Apollo 8 copy

Imagine you’re a shepherd, alone on a dark and starlit night, watching over your sheep. All is calm and all is bright. The only sounds are the sheep quietly calling to one another.

Suddenly an angel appears and says that something beautiful has been revealed in a small child, wrapped in swaddling clothes, lying in a manger. You make your way to Bethlehem to see this child, and when you look into his eyes, you see your own reflection. You see all of humanity, in the eyes of the newborn child. You realize that you were present in the baby even before you arrived, and in someway, he was present in you, too.

Eventually you make your way back home. You’re standing again in the field, keeping watch over your flock. The first colors of the morning sun slowly chase away the darkness.

Another shepherd walks up and asks you where you’ve been.

“I was in Bethlehem,” you say.

“What did you see?”

“I saw the hope of the world.”

“What does it look like?”

“It looks just like you and me.”

IMG_1096 copy 2

Luke 2:4-14

In those days a decree went out from Emperor Augustus that all the world should be registered. 2 This was the first registration and was taken while Quirinius was governor of Syria. 3 All went to their own towns to be registered. 4 Joseph also went from the town of Nazareth in Galilee to Judea, to the city of David called Bethlehem, because he was descended from the house and family of David. 5 He went to be registered with Mary, to whom he was engaged and who was expecting a child. 6 While they were there, the time came for her to deliver her child.7 And she gave birth to her firstborn son and wrapped him in bands of cloth, and laid him in a manger, because there was no place for them in the inn. 8 In that region there were shepherds living in the fields, keeping watch over their flock by night. 9 Then an angel of the Lord stood before them, and the glory of the Lord shone around them, and they were terrified. 10 But the angel said to them, “Do not be afraid; for see—I am bringing you good news of great joy for all the people: 11 to you is born this day in the city of David a Savior, who is the Messiah, Christ the Lord. 12 This will be a sign for you: you will find a child wrapped in bands of cloth and lying in a manger.” 13 And suddenly there was with the angel a multitude of the heavenly host, praising God and saying, 14 “Glory to God in the highest heaven, and on earth peace among those whom he favors!”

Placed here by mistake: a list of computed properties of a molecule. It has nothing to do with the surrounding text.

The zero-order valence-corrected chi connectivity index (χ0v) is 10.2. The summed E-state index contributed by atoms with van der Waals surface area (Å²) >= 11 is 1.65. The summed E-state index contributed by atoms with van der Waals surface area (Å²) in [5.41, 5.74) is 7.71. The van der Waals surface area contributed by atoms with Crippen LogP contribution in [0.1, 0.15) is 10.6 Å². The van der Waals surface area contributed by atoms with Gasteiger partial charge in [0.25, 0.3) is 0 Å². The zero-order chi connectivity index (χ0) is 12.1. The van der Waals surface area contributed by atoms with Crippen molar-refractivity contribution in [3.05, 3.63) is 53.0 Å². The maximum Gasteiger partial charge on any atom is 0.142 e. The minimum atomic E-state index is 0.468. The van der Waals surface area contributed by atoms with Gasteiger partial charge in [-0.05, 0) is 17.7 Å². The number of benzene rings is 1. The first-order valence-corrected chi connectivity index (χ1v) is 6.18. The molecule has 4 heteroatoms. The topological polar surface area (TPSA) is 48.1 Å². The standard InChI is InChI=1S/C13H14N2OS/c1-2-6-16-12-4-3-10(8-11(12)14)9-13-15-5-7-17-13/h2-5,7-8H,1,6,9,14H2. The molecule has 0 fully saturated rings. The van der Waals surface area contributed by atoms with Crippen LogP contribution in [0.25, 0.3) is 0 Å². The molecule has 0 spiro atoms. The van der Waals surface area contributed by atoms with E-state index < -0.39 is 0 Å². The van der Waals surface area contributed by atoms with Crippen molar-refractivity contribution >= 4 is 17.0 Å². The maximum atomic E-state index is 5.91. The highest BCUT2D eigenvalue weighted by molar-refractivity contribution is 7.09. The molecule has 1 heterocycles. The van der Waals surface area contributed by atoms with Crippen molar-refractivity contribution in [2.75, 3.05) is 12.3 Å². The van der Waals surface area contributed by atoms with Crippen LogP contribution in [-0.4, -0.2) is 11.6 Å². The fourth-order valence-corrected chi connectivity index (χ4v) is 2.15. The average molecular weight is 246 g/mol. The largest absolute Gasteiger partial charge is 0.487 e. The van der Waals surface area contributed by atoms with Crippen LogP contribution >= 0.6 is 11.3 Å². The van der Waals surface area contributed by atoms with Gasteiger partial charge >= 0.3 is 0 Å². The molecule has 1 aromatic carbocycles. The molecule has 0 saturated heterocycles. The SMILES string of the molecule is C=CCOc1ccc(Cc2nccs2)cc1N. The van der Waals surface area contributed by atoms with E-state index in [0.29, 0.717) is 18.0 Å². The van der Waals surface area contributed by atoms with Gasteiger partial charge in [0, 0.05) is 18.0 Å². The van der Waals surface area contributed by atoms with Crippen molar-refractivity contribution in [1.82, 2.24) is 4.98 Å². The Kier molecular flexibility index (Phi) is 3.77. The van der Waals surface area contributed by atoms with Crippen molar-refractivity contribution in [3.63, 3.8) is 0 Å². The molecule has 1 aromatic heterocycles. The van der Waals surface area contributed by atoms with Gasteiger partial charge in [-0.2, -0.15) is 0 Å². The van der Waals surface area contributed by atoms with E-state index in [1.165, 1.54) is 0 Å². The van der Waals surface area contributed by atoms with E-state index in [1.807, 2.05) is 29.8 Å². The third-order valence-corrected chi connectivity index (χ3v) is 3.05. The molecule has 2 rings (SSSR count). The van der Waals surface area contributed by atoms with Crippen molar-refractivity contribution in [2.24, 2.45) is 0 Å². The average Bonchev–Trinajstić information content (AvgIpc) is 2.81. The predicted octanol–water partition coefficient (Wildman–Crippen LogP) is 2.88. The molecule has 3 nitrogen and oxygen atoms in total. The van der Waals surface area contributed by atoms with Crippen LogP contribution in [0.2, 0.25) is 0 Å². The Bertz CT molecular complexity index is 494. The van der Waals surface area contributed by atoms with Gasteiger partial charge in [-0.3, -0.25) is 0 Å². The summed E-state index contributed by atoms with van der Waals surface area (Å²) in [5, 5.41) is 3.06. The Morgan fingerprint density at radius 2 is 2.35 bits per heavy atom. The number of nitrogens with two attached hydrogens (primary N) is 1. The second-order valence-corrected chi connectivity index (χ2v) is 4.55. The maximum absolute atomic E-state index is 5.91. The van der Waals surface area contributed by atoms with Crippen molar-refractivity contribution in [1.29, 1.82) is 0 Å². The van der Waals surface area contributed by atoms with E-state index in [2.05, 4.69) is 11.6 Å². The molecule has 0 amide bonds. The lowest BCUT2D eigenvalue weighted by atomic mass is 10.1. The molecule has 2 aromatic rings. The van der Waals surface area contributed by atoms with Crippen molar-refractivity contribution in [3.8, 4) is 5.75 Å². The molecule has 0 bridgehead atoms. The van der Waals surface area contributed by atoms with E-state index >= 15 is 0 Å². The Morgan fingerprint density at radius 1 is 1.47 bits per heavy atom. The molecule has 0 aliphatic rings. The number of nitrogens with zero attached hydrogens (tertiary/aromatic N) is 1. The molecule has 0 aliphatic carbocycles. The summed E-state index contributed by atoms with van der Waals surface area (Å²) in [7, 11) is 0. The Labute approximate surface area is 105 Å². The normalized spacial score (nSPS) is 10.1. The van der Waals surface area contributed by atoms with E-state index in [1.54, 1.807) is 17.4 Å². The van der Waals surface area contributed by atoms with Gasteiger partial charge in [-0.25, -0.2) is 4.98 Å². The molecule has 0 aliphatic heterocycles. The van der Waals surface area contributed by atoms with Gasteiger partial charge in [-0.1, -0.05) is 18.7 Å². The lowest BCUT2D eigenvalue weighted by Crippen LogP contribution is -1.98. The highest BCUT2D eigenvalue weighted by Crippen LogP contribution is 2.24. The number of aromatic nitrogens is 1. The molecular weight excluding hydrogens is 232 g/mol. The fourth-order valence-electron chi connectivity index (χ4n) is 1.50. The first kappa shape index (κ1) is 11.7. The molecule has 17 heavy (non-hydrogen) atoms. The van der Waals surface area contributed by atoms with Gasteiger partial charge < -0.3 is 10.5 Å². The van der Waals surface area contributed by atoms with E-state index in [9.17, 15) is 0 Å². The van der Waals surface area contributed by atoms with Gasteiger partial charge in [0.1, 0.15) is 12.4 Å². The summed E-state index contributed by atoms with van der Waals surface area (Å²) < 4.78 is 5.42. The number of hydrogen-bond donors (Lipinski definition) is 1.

A familiar scripture describing this familiar time. Verses many of us have heard, many, many times. A simple story of a child born in a manger because there was no room at the inn. So simple, many children in church can explain it to you.